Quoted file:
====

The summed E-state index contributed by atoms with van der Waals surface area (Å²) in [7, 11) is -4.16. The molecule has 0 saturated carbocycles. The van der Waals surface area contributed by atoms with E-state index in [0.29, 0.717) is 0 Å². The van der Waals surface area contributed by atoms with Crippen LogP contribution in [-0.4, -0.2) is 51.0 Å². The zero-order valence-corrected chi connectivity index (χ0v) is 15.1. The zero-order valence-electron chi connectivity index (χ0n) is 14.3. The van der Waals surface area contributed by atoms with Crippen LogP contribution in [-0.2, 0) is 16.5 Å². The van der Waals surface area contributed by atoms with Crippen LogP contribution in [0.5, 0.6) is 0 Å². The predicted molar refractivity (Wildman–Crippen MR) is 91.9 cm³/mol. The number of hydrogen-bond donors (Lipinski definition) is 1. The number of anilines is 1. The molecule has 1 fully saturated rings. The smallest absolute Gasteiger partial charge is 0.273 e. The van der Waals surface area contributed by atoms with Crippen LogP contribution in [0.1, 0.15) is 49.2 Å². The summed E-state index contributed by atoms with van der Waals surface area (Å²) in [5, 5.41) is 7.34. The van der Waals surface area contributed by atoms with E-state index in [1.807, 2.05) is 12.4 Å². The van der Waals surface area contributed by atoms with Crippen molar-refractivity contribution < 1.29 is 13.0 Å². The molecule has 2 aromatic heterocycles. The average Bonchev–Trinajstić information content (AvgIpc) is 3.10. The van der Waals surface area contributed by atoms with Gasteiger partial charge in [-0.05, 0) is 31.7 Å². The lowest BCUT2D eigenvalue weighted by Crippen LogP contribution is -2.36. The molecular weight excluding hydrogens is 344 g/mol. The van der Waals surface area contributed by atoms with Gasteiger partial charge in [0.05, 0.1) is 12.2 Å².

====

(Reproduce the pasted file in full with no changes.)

The summed E-state index contributed by atoms with van der Waals surface area (Å²) in [7, 11) is -4.16. The molecule has 0 saturated carbocycles. The van der Waals surface area contributed by atoms with E-state index in [0.29, 0.717) is 0 Å². The van der Waals surface area contributed by atoms with Crippen LogP contribution in [-0.4, -0.2) is 51.0 Å². The zero-order valence-corrected chi connectivity index (χ0v) is 15.1. The zero-order valence-electron chi connectivity index (χ0n) is 14.3. The van der Waals surface area contributed by atoms with Crippen LogP contribution in [-0.2, 0) is 16.5 Å². The van der Waals surface area contributed by atoms with Crippen LogP contribution in [0.5, 0.6) is 0 Å². The predicted molar refractivity (Wildman–Crippen MR) is 91.9 cm³/mol. The number of hydrogen-bond donors (Lipinski definition) is 1. The number of anilines is 1. The molecule has 1 fully saturated rings. The smallest absolute Gasteiger partial charge is 0.273 e. The van der Waals surface area contributed by atoms with Crippen LogP contribution in [0.1, 0.15) is 49.2 Å². The summed E-state index contributed by atoms with van der Waals surface area (Å²) in [5, 5.41) is 7.34. The van der Waals surface area contributed by atoms with E-state index in [1.807, 2.05) is 12.4 Å². The van der Waals surface area contributed by atoms with Crippen molar-refractivity contribution < 1.29 is 13.0 Å². The molecule has 2 aromatic heterocycles. The average Bonchev–Trinajstić information content (AvgIpc) is 3.10. The van der Waals surface area contributed by atoms with Gasteiger partial charge in [-0.05, 0) is 31.7 Å². The lowest BCUT2D eigenvalue weighted by Crippen LogP contribution is -2.36. The molecular weight excluding hydrogens is 344 g/mol. The van der Waals surface area contributed by atoms with Gasteiger partial charge in [0.05, 0.1) is 12.2 Å².